HARTFORD, Connecticut — United Technologies Corp. posted second-quarter declines Tuesday in revenue and profit as a strong dollar cut exports. It also reduced its 2015 outlook on Otis elevator sales in Europe and China's slowing economy.
Its stock dropped almost 8 percent in late morning trading Tuesday.
"Look, to say that I'm disappointed would be a significant understatement," CEO Greg Hayes told analysts on a conference call. "We're going to fix it and we're going to get back to the UTC mantra of under-promise and over-deliver."
He cited the slowing economies in China and Europe, but said the U.S. economy is stronger than expected and that the aerospace market for parts maintenance and repair will continue to grow.
The Hartford, Connecticut, conglomerate reported revenue of $16.33 billion, down 5 percent from the year-ago period.
Earnings fell 8 percent to $1.54 billion, or $1.73 per share. Its adjusted earnings amounted to $1.81 per share, exceeding Wall Street expectations. The average estimate of eight analysts surveyed by Zacks Investment Research was $1.71 per share.
United Technologies cut its 2015 revenue outlook to between $57 billion and $58 billion from $58 billion to $59 billion. It also reduced its outlook on UTC Aerospace Systems and Otis elevator.
Its shares dropped $8.61, or 7.8 percent, to $101.88 in late morning trading Tuesday.
Hayes said Otis has seen a "continued erosion" in market share in the last 10 or 15 years as United Technologies sought to expand margins "and I think we have taken margin expansion to the point now where we're not terribly competitive."
Edward Jones analyst Matt Arnold said United Technologies officials were too aggressive in its aerospace forecasts, with the market for repairs and maintenance slower than expected.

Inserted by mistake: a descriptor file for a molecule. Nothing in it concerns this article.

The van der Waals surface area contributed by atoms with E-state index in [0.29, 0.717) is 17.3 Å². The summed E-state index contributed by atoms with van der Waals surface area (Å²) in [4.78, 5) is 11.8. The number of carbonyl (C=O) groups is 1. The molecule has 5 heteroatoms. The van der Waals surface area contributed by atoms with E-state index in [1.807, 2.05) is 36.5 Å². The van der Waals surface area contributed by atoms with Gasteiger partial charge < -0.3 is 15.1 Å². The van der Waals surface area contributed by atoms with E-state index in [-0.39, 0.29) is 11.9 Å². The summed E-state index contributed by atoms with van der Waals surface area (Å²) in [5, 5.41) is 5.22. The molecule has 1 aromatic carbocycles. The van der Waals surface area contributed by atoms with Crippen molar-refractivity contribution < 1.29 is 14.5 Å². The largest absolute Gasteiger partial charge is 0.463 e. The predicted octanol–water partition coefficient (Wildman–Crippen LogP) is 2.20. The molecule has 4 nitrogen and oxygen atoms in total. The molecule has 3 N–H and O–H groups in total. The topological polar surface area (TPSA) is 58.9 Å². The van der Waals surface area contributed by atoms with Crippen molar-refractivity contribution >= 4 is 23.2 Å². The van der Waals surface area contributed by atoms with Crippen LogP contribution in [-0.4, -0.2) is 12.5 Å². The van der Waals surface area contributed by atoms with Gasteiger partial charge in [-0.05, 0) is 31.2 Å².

"With the aftermarket you think about stability," he said. "The cut there kind of caught us off-guard."
The earnings report followed by just one day the announcement that United Technologies had agreed to sell its helicopter manufacturer Sikorsky to Lockheed-Martin Corp. for $9 billion.
United Technologies said it will to use the proceeds to repurchase shares and expects the buyback will offset the per-share earnings loss stemming from the Sikorsky sale.
The analyst Arnold said the conglomerate, which also owns jet engine maker Pratt & Whitney, Carrier heating and ventilating and other aerospace and building systems companies, is exiting its weakest business by shedding Sikorsky and is "sitting on a lot of capital."
"We don't think investors should get overly upset over today's news," he said.
Elements of this story were generated by Automated Insights (http://automatedinsights.com/ap) using data from Zacks Investment Research. Access a Zacks stock report on UTX at http://www.zacks.com/ap/UTX
Keywords: United Technologies, Earnings Report